Under Tory political rule at Westminster since 2010 when David Cameron took over in Downing Street No. 10, UK-based employment agencies acted as gang masters to bring in East European workers and renting them out to local British employers at extremely low wage rates.

This was illegal under EU law, but British government officials deliberately turned a blind eye to these practices in order to maintain a flow of docile, low-pay workers for British firms.

Hence, it wasn’t the EU and/or its devious machinations that flooded the UK market with labor from abroad. It was the country’s own deliberate policy.

The UK’s lax labor market rules

Other European countries like Germany have much tougher internal labor market rules. In fact, Germany’s 2004 Zuwanderungsgesetz (Immigration Law) allowed exemptions for employers to hire in EU workers.

Germany also made sure to give trade unions a voice with employers on hiring workers from outside Germany. Germany also supports proper apprenticeship training systems and insists every European worker was registered with an identity card.

If Angela Merkel is to “blame” for one thing, it is that she might have been more outspoken to suggest to Tony Blair, Gordon Brown, David Cameron and now Theresa May that Britain should have copied Germany and its much stricter management of internal labor markets.

She could have added that it makes sense to promote job training for local workers to avoid the kind of anti-immigrant tensions that culminated in Brexit.

A working class conveniently overlooked, as is often the case in the UK, eventually bites back. That is as understandable, as it is legitimate. But that has nothing to do with EU practices – and everything with UK politicians’ consistent disregard for sensible European registration practices.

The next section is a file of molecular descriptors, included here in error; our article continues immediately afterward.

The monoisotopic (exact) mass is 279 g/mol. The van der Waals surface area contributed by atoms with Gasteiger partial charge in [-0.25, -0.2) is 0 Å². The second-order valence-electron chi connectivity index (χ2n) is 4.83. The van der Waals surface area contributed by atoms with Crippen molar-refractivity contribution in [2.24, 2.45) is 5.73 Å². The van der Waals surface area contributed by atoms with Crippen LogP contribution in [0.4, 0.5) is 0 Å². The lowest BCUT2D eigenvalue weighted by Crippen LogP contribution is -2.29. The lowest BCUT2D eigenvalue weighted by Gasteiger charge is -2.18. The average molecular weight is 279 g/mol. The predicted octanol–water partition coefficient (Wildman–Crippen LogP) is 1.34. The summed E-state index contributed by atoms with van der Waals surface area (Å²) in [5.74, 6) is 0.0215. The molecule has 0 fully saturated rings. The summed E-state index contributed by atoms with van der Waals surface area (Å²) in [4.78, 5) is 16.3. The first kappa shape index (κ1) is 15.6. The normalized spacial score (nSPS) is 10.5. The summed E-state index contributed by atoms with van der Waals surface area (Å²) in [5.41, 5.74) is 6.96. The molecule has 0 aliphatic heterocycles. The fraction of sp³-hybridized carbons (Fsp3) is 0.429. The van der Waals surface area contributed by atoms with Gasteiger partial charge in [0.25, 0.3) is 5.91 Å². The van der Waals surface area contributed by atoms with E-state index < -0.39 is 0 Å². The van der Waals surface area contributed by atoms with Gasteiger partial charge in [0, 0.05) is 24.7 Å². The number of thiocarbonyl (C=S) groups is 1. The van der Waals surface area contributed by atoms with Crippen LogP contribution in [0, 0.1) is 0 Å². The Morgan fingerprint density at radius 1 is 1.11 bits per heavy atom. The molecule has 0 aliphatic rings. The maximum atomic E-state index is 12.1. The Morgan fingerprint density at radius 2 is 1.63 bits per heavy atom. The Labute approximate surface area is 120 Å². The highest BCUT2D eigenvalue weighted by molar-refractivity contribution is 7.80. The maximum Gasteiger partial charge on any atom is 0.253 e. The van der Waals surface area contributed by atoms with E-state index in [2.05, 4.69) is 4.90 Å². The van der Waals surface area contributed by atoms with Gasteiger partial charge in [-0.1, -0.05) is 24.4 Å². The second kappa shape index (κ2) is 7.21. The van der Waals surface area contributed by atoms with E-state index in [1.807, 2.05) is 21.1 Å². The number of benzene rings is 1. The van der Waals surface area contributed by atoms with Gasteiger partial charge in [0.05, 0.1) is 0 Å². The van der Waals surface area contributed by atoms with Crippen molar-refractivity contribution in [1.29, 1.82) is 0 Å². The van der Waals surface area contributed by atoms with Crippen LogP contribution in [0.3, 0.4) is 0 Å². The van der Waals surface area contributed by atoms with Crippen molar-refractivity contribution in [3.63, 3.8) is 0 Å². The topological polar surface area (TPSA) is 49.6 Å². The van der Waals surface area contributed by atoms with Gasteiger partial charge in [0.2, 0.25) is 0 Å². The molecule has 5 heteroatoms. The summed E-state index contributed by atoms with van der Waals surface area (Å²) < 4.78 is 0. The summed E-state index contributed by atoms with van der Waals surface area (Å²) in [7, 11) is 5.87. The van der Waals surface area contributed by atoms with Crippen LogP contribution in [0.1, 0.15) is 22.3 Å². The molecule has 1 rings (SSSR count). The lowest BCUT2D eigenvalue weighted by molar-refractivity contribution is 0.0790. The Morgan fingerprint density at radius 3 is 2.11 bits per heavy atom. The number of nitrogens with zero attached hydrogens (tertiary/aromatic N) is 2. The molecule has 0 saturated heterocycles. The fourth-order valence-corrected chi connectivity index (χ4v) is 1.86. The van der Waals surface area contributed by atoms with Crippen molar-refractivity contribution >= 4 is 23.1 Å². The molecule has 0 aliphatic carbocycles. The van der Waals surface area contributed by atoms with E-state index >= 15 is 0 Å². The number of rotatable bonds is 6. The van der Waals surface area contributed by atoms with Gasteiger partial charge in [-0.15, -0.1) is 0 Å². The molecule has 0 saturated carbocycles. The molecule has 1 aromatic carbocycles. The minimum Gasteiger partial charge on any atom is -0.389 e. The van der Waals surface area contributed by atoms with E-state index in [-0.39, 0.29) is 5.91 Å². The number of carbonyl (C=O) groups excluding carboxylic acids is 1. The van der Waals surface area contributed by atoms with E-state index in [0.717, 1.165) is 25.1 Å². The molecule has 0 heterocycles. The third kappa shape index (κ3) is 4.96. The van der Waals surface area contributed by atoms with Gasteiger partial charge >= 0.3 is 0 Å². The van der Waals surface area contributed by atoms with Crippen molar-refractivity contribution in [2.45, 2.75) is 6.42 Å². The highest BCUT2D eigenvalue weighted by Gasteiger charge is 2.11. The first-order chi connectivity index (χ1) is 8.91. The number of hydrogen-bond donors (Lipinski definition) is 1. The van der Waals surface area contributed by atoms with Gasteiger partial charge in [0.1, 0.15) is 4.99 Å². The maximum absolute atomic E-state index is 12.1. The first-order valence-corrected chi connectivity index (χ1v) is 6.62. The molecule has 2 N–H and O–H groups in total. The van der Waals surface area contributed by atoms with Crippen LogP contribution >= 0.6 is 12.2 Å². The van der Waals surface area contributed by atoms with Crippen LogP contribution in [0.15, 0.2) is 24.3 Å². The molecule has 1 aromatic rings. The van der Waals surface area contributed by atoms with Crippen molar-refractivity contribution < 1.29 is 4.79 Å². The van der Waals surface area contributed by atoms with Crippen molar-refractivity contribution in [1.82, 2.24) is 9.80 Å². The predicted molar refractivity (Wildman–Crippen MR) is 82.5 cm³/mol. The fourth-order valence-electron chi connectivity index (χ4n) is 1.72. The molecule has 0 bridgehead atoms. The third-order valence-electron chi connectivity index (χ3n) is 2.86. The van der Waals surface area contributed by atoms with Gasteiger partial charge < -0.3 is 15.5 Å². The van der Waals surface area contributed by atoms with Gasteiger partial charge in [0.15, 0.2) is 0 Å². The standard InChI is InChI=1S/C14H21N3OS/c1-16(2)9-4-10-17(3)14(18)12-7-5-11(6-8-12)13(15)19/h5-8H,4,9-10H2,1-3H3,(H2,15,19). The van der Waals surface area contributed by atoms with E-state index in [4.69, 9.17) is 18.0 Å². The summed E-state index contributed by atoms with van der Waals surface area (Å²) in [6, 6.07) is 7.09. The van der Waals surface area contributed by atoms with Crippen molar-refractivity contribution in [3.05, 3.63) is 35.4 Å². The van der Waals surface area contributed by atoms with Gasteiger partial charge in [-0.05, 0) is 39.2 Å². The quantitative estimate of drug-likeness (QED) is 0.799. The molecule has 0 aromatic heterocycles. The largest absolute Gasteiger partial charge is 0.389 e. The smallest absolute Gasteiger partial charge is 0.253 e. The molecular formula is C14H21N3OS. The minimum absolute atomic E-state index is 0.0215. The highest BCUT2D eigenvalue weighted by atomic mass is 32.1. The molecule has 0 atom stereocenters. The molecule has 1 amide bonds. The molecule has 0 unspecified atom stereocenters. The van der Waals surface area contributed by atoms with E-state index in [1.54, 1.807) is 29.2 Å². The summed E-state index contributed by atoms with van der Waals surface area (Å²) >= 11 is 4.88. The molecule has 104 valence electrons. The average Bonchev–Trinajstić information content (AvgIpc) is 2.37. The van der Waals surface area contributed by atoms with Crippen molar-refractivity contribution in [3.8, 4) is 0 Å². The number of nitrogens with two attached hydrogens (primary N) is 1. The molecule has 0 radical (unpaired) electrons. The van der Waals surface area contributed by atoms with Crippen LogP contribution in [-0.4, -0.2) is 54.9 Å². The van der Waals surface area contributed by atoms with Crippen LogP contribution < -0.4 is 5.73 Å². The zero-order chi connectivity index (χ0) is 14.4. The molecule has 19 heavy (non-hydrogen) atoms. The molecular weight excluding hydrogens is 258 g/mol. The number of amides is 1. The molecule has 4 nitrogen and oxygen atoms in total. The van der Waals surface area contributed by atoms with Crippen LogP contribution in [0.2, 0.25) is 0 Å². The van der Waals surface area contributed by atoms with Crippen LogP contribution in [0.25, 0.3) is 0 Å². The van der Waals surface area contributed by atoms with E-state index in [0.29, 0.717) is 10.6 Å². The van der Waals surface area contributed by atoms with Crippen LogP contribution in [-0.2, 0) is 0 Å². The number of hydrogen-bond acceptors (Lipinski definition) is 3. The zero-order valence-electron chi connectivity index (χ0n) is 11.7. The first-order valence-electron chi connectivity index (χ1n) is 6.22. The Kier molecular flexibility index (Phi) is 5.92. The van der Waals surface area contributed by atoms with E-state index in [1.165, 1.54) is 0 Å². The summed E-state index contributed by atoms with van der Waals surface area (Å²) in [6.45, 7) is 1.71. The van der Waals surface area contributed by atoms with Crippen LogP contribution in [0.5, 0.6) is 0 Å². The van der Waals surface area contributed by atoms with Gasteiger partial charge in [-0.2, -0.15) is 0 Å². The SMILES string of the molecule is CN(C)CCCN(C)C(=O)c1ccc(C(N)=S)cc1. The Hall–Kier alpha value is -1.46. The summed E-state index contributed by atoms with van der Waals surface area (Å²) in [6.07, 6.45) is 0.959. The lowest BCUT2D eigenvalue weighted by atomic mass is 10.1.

It is not too late

As the UK manages the difficult road to avoid a hard Brexit, it is not too late. At the Paris Motor show, both BMW and Jaguar Land Rover said they would relocate to Europe if they lost single market access. If Mrs May does insist on preventing Europeans from travelling to, or living and working in Britain, then a very hard Brexit lies ahead.

Finding EU law-conforming ways to restrict the freedom of migration to channel migration smartly, and in the UK’s national interest, the UK does not have to leave the EU. All that London needs to do is to take over the best measures from other EU member states.

Properly managed – that is, managed at all in the UK case – labor mobility adds value to any national economy and its people. There is nothing to be feared from immigration per se. After all, in Europe’s richest nation, Switzerland 26% of the population is foreign-born.

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About Denis MacShane

Denis MacShane is a Contributing Editor at The Globalist. He was the UK's Minister for Europe from 2002 to 2005 — and is the author of “Brexit No Exit: Why Britain Won’t Leave Europe.” [London]. Follow him @DenisMacShane